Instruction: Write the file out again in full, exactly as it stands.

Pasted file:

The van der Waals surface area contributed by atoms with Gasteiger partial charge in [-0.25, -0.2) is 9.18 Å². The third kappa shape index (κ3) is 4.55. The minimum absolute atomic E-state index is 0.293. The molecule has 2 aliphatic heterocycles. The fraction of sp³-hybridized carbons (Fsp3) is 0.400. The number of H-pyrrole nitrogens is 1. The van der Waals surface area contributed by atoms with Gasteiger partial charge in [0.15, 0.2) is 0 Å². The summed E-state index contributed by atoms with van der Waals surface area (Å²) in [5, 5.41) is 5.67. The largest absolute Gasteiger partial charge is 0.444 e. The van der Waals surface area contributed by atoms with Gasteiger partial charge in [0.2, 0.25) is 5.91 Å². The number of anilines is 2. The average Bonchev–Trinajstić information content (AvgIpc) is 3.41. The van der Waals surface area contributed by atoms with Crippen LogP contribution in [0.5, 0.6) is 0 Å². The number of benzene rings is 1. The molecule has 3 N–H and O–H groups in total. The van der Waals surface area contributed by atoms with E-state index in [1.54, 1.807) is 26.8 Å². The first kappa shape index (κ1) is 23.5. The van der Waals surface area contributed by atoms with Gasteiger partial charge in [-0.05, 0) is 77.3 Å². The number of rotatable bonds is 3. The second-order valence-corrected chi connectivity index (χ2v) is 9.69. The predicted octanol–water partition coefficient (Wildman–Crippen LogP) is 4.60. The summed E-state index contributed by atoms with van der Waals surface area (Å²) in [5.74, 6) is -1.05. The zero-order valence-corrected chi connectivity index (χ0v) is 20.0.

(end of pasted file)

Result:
The van der Waals surface area contributed by atoms with Gasteiger partial charge in [-0.25, -0.2) is 9.18 Å². The third kappa shape index (κ3) is 4.55. The minimum absolute atomic E-state index is 0.293. The molecule has 2 aliphatic heterocycles. The fraction of sp³-hybridized carbons (Fsp3) is 0.400. The number of H-pyrrole nitrogens is 1. The van der Waals surface area contributed by atoms with Gasteiger partial charge in [0.15, 0.2) is 0 Å². The summed E-state index contributed by atoms with van der Waals surface area (Å²) in [5, 5.41) is 5.67. The largest absolute Gasteiger partial charge is 0.444 e. The van der Waals surface area contributed by atoms with Gasteiger partial charge in [0.2, 0.25) is 5.91 Å². The number of anilines is 2. The average Bonchev–Trinajstić information content (AvgIpc) is 3.41. The van der Waals surface area contributed by atoms with Crippen LogP contribution in [0.5, 0.6) is 0 Å². The number of benzene rings is 1. The molecule has 3 N–H and O–H groups in total. The van der Waals surface area contributed by atoms with E-state index in [1.54, 1.807) is 26.8 Å². The first kappa shape index (κ1) is 23.5. The van der Waals surface area contributed by atoms with Gasteiger partial charge in [-0.05, 0) is 77.3 Å². The number of rotatable bonds is 3. The second-order valence-corrected chi connectivity index (χ2v) is 9.69. The predicted octanol–water partition coefficient (Wildman–Crippen LogP) is 4.60. The summed E-state index contributed by atoms with van der Waals surface area (Å²) in [5.74, 6) is -1.05. The zero-order valence-corrected chi connectivity index (χ0v) is 20.0.